Whether one is the top man or the so-called bottom man, there is always an element of decision-making vested in the role

One of the critical components of decision-making is the ability to decipher decision spaces. Consider the example of a doorkeeper. By any standards, it is a lowly rank and humble in many ways. Yet, in times of knocking at the door, that position becomes more important than that of the Chairman himself. It is the doorkeeper’s decision to let somebody in or keep him out. It is a power loaded with security concerns and at times with grave implications of time, life and death. Consider a situation where somebody is ill, and a doctor has been summoned in the late hours of the evening to the building to take care of the ailing person.

The doctor does not get a security clearance, but his entry into the building is critical. Like anything else, there is a risk involved, and somebody may be impersonating the doctor; there may be a rogue doctor or the doctor himself may be very impatient—the possibilities are several. The judgement of the gatekeeper and the judgement to be exercised on the spot make him the kingpin, not only for the moment of the act but indeed for much else, besides.

The derivation is obvious: everyone needs to have effective decision-making skills. The story goes that King Shivaji approached his Rajgad Fort near Pune, in the early hours of the morning after a long long ride and wanted to enter the Rajgad Fort. He had enemies at his heels. The head of security of the fort had it from the king (Maharaj) himself (in this case, Shivaji Maharaj) that no exceptions would be allowed for entry into the fort before dawn.

Shivaji Maharaj had some enemies in his hot pursuit, which he had evaded. The Head of Security took the call that the order of the Maharaj was sacred and Shivaji would not be let into the fort. Shivaji tried to explain to him that his life may be at risk and that he had been exercising his supreme powers by ordering a gate to be opened. The Head of Security refused to comply. When Shivaji asked him who would be responsible for his security, the Head of Security responded, “I am the head of security, and I shall be responsible. We shall make preparations for your comfort outside the fort, and you will be absolutely safe. Our full force will protect you and protect you successfully.” The story concludes that Shivaji was finally allowed entry into the fort only at dawn. One of his first acts after his entry was to elevate the rank to the Head of Security.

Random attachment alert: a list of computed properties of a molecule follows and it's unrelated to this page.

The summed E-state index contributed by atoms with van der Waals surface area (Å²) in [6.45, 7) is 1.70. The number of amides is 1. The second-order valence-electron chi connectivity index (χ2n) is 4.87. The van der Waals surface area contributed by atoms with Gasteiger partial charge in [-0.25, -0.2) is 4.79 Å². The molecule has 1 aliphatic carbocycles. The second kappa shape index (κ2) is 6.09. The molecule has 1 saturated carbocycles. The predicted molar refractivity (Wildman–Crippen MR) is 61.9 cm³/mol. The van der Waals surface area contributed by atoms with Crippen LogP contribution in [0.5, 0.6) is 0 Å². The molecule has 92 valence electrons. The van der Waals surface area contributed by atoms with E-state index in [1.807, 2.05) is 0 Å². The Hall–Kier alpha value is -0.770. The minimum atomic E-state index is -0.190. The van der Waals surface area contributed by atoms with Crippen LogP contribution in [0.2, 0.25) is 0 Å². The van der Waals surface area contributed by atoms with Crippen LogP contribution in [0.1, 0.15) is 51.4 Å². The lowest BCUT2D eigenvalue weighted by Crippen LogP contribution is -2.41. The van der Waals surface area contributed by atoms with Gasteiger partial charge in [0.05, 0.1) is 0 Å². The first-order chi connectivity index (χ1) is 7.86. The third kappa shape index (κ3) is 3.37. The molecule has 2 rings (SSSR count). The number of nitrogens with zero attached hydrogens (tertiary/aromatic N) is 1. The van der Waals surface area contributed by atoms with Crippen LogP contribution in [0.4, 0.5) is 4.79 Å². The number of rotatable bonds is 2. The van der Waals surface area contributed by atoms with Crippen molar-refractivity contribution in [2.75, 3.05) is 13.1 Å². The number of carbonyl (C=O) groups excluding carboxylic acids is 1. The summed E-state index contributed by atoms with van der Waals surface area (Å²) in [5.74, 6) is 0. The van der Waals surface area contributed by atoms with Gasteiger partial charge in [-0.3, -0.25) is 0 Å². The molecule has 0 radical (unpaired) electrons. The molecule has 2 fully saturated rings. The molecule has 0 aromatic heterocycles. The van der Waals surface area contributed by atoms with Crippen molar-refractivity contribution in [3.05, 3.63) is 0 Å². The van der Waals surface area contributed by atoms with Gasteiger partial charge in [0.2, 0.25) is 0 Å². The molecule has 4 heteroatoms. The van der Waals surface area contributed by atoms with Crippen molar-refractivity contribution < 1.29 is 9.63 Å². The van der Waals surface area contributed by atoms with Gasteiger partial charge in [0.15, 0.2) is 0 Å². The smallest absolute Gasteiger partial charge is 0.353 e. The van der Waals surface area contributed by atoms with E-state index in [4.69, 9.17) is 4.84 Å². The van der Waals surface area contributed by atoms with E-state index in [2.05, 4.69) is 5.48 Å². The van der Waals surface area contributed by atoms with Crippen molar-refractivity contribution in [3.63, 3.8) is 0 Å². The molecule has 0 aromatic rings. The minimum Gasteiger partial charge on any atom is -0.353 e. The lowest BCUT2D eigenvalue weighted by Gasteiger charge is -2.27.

The narrative, as it is, needs no comment. The larger part of the story is that it makes a point.

in the ultimate analysis of the making of the human being: health and judgement are the two most important things. Judgement cannot be taught; it cannot be ‘given.’ It has to grow from within. It is a judgement that makes a person.

Judgement is both subtle and growing. In a parliamentary system, the Prime Minister is the head of the Executive. He has to not only lead but also be responsible for the key decisions. His ability to judge and decide who to consent to, and to what extent is crucial. He has also to assess to what extent amalgamate the various strands of advice received.

This brings us to the essence of training of the mind and education. The current rollout of the National Education Policy raises these questions in many ways. With increasing frequency, it is being asked many, how so many people, who do not even finish their school education become such original thinkers and make such brilliant contributions. Rabindra Nath Thakur is a common reference.

Indeed, many formally educated people do not get very far and flounder in the race of life in a worse-than-mediocre pattern. This appears as an enigma when it is actually it is not so. The truth is that creativity and judgement propelled even those who had not completed their formal education to higher levels of achievement. Higher levels of achievement do not necessarily follow high degrees. In the case of the educated, the natural achievements which would have followed creativity were sharpened and results were better than if they had not been educated at all.

It is soulful to remember this and use it as a compass to navigate one’s own career and those dependent on one. The meaning, the content, the delivery, and the keeping alive of the educational processes are important phenomena. The whys and wherefores of this process need to be understood and developed more fruitfully as a part of any project related to the educational process. Hopefully, as the National Education Policy makes its rollout, these questions will not only surface but get addressed.

(The writer is a policy analyst)

Source: https://www.dailypioneer.com/2023/columnists/judgement–education-and-effective-action.html